Unified Communications does seem to play a significant role in the ability of small and medium-size businesses to provide superior customer service, according to a recent survey.
The survey, the subject of a Webtorials report (registration required), focused both on customer perceptions and the use of UC by companies with 500 employees or less. There are lessons here for enterprises as well, although probably regarding a customer service culture more than technology.
In the survey, 75 percent of respondents ranked the customer service they get from smaller companies as “excellent” or “good” (46 percent excellent, 29 percent good), while only 43 percent gave those top rankings to enterprises (33 percent excellent, 10 percent good).
The survey also looked at the UC tools that the smaller companies are using, and found a “significant trend” toward using VoIP and UC to expand skills across locations for improved customer service, and to save money as well. The companies surveyed were using a mix of premises-based UC equipment and cloud-based UC services, with four out of five companies either using VoIP already or planning to within a year. And nearly two-thirds of the companies are already using, or are planning to use, UC to integrate voice, e-mail, and chat communications, along with skills-based routing in their contact centers.
One shortcoming with the survey, though, is the fact that the survey respondents all work for companies with under 500 employees, so their sympathies may be skewed toward working with other smaller companies. But if you put that aside, a key point for enterprises here is that respondents, as consumers, are willing to pay a premium for top-flight customer service.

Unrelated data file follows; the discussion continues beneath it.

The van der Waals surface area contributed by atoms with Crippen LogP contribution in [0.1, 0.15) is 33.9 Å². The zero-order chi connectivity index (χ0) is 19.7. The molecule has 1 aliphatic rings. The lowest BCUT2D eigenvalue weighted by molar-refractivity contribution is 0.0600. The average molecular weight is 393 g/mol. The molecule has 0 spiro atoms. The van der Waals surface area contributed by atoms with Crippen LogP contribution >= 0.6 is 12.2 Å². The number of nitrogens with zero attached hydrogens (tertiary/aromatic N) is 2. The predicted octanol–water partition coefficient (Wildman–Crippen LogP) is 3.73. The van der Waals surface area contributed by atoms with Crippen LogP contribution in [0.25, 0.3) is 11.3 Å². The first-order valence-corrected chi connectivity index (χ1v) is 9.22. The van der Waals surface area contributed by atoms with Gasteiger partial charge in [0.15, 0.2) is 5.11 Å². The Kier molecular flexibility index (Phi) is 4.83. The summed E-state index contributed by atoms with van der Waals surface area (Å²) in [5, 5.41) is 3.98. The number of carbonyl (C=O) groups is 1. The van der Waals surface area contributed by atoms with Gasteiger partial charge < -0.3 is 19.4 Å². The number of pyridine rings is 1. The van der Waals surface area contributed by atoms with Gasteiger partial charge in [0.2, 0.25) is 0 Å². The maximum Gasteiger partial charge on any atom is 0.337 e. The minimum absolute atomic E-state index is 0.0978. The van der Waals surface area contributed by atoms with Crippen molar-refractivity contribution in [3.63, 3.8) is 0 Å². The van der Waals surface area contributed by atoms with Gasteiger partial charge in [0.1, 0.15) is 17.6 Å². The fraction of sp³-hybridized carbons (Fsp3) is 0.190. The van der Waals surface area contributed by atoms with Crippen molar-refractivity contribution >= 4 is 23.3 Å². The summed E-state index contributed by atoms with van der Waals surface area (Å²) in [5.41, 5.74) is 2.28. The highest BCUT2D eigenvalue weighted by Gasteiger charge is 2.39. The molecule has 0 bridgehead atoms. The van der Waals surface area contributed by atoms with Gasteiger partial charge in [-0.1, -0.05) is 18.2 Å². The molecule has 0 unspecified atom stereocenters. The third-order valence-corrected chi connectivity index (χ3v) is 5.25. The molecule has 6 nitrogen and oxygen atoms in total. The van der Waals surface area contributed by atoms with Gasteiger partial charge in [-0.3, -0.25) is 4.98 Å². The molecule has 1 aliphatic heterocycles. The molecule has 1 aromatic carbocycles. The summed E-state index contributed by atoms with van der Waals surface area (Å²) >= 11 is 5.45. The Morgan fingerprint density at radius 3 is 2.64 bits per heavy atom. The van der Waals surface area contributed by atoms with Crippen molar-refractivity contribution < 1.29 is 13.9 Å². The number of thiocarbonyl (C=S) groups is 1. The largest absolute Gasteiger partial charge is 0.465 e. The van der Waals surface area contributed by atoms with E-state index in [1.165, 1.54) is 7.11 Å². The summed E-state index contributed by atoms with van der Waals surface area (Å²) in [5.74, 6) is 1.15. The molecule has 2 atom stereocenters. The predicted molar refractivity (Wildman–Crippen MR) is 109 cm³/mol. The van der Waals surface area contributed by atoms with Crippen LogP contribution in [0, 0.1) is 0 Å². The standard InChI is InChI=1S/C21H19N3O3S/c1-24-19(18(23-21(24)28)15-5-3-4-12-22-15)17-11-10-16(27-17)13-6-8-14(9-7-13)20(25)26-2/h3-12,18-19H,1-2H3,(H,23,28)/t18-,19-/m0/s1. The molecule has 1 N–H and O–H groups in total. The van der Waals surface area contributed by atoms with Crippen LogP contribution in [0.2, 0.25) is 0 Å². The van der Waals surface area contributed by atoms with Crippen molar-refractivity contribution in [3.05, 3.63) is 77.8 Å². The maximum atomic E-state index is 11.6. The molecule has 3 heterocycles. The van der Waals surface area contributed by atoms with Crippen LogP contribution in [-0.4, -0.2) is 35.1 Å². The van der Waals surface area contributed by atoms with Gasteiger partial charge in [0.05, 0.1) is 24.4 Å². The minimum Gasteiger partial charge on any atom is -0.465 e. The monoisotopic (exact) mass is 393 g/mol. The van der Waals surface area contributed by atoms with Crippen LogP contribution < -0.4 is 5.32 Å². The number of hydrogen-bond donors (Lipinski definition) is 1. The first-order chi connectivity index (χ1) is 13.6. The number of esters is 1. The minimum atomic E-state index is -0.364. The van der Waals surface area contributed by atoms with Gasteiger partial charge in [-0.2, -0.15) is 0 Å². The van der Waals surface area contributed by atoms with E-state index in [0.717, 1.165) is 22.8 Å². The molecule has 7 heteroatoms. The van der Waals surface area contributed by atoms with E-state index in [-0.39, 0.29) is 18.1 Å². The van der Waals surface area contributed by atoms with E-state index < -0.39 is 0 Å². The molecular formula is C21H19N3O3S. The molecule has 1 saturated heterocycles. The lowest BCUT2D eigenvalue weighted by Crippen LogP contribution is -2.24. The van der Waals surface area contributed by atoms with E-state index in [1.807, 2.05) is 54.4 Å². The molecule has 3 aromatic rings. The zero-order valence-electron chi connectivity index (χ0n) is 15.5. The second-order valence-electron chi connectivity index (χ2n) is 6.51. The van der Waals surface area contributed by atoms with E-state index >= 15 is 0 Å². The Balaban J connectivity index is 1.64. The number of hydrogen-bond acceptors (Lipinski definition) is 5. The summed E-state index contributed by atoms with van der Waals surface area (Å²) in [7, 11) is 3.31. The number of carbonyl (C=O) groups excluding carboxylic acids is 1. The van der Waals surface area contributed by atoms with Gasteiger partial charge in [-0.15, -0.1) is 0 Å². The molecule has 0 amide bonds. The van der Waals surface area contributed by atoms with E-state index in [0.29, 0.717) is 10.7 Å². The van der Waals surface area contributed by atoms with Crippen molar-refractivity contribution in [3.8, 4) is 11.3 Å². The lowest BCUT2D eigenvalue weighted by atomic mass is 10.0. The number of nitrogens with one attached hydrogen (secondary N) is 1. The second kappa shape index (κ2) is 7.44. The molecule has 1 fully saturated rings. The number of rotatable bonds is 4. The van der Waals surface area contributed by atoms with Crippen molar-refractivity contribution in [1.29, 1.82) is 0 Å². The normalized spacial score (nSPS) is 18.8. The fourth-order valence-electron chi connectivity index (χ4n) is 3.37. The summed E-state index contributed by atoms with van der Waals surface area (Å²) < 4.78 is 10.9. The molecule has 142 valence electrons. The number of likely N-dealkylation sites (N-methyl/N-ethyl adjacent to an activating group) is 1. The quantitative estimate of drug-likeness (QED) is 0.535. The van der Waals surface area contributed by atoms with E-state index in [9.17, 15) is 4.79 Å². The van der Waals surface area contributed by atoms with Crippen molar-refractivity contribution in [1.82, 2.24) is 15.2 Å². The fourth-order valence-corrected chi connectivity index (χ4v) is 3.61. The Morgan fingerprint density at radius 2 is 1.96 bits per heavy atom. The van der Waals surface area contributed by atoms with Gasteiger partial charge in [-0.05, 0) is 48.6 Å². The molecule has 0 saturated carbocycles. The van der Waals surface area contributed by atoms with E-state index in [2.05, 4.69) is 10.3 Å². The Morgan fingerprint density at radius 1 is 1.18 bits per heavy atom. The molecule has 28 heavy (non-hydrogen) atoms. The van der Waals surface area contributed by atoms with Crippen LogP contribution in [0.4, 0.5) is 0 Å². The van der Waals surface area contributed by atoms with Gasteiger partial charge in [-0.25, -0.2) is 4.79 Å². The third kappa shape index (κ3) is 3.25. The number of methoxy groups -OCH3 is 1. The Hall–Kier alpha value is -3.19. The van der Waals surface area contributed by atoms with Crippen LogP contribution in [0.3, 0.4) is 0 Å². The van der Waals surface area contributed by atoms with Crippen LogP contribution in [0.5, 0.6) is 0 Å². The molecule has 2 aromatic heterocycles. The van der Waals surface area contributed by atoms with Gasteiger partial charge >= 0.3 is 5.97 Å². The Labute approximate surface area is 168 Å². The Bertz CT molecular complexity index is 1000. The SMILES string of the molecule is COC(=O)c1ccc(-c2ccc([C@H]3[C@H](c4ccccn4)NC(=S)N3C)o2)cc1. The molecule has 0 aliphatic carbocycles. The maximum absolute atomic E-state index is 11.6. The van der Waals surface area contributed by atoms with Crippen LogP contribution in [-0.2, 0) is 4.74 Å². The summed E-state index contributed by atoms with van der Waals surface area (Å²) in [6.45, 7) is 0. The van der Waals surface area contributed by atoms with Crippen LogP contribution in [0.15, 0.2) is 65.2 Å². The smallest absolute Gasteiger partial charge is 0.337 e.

The survey showed that respondents expressed a willingness to pay as much as 20 percent more for a product or service if it was accompanied by “exceptional” customer service.
Whether they would do that in the real world, when that 20 percent premium translates into perhaps hundreds of dollars, is another question. The important takeaway is that there is a pretty solid premium attached to a perception of great customer service.
Enterprises, of course, are probably much farther along the UC path than the smaller companies, so the challenge for them is not so much understanding or leveraging or implementing the technology, but developing the top-customer-service mindset that will win customers and retain them. Those are business process and corporate culture issues that each company has to resolve and streamline on its own.
But there is no doubt that once an enterprise achieves that desired mindset, UC and its many tools will enable it to stand out from its competitors and win both market share and customer acclaim.